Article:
Neural bases of the bodily self as revealed by electrical brain stimulation: A systematic review


  • Dary Zoé
  • Lenggenhager Bigna
  • Lagarde Stanislas
  • Medina Villalon Samuel
  • Bartolomei Fabrice
  • Lopez Christophe


  • Self consciousness bodily self electrical brain stimulation epilepsy parietal cortex
  • Self consciousness
  • Bodily self
  • Electrical brain stimulation
  • Epilepsy
  • Parietal cortex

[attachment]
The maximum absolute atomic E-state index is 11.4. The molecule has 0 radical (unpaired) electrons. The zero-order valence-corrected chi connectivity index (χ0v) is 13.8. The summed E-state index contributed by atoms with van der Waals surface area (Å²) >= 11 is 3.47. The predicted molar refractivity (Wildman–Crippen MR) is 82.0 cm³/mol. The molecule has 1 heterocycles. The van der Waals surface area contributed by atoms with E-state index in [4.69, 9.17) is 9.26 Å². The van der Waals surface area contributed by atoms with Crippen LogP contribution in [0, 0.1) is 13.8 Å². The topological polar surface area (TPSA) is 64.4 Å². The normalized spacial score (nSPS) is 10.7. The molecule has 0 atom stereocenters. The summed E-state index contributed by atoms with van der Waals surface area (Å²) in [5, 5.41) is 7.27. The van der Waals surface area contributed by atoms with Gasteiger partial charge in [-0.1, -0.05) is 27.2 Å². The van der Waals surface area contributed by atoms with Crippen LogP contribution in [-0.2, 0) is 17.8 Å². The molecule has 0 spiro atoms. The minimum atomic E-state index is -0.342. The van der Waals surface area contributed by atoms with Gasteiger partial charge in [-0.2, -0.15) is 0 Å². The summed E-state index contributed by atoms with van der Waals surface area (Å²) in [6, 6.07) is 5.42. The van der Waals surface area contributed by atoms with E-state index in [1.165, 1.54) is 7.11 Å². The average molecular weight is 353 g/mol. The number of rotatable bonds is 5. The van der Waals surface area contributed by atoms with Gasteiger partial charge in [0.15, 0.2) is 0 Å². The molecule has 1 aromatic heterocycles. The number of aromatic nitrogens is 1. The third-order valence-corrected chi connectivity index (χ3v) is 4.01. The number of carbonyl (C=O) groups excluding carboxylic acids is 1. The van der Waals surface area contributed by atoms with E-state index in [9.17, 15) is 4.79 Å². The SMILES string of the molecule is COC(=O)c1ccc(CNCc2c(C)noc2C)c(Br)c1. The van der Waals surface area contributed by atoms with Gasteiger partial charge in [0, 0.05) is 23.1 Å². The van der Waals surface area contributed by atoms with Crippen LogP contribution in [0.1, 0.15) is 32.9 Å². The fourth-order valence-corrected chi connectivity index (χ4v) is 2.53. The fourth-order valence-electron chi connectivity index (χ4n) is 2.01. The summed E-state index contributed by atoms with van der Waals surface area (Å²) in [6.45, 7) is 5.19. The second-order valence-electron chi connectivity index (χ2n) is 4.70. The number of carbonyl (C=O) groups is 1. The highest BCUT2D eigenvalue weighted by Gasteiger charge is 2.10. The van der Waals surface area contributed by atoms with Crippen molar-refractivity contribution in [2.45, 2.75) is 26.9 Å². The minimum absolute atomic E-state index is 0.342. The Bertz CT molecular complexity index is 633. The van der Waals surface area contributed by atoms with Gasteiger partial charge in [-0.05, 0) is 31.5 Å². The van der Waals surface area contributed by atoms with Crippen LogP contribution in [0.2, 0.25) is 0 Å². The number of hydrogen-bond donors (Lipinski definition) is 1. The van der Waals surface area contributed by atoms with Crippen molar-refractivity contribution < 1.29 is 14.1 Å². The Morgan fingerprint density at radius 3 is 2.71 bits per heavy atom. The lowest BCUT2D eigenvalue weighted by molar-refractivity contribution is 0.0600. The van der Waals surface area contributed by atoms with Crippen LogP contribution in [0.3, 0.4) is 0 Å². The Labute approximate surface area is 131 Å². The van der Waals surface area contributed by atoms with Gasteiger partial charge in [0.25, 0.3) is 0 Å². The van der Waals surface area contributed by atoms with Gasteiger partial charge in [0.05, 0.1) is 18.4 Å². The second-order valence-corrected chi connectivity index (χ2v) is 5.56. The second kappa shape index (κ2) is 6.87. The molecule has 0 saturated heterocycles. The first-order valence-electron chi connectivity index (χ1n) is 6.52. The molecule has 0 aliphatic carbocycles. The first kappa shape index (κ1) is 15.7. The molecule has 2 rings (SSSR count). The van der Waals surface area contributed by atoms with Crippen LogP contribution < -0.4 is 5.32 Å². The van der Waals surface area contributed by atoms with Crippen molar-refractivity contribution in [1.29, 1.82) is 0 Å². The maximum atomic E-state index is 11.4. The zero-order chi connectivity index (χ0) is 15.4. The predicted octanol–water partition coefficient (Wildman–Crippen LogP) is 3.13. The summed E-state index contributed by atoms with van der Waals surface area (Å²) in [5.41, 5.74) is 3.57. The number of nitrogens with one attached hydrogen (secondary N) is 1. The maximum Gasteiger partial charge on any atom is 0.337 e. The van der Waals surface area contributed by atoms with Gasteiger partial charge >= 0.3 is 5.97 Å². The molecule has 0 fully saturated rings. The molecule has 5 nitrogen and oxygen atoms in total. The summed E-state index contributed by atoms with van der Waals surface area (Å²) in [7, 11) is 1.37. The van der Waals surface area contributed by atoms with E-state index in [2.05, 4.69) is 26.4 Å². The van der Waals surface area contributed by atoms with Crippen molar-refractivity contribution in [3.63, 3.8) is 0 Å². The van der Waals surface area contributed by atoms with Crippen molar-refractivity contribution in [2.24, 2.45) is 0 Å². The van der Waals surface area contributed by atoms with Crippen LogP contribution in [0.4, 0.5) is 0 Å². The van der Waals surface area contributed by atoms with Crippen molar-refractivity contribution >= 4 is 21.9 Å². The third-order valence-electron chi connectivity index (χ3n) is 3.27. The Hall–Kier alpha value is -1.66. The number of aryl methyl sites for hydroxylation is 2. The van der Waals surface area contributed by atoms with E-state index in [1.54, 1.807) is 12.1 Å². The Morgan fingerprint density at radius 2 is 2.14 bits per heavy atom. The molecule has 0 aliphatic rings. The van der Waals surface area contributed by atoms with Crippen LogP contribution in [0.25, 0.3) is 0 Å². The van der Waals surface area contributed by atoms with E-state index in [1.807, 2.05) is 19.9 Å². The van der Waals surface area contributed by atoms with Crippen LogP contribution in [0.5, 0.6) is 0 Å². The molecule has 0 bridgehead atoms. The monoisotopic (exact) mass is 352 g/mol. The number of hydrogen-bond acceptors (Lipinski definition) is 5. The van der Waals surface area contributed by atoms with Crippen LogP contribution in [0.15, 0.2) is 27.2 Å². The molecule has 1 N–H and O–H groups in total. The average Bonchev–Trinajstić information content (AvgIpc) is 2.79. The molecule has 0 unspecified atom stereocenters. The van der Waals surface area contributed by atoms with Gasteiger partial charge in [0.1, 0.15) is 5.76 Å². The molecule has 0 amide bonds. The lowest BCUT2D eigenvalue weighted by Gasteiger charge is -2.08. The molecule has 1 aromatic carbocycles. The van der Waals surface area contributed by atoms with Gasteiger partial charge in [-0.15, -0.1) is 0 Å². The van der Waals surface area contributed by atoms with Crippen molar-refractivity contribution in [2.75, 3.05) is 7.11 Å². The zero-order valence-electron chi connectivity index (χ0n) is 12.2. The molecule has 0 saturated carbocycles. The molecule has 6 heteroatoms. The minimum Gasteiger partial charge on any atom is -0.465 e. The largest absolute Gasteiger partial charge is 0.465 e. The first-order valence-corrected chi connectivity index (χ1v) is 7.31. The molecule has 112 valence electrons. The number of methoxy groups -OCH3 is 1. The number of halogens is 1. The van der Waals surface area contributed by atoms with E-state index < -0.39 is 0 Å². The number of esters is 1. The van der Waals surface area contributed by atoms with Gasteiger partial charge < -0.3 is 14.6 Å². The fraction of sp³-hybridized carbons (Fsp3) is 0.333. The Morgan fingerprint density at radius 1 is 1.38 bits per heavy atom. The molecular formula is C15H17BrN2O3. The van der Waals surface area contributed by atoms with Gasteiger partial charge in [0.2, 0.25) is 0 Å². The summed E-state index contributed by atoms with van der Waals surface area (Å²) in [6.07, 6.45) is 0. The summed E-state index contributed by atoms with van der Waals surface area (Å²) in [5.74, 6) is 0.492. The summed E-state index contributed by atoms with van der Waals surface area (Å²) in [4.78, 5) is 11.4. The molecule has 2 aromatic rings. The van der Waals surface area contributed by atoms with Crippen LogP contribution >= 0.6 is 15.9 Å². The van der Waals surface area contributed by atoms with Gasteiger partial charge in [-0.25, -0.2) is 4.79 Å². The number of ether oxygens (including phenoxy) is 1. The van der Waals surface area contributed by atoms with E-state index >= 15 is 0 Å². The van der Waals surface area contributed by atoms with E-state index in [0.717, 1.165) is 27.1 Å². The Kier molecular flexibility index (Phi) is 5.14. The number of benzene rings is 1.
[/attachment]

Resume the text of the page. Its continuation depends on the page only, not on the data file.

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An increasing amount of recent research has focused on the multisensory and neural bases of the bodily self. This pre-reflective form of self is considered as multifaceted, incorporating phenomenal components, such as self location, body ownership, firstperson perspective, agency, and the perceptual body image. Direct electrical brain stimulation (EBS) during presurgical evaluation of epilepsy and brain tumor resection is a unique method to causally relate specific brain areas to the various phenomenal components of the bodily self. We conducted a systematic review of the literature describing altered phenomenal experience of the bodily self evoked by EBS. We included 42 articles and analyzed self reports from 221 patients. Threedimensional density maps of EBS revealed that stimulation in the middle cingulum, inferior parietal lobule, supplementary motor area, posterior insula, hippocampal complex/amygdala, and precuneus most consistently altered one or several components of the bodily self. In addition, we found that only EBS in the parietal cortex induced disturbances of all five components of the bodily self considered in this review article. These findings inform current neuroscientific models of the bodily self.

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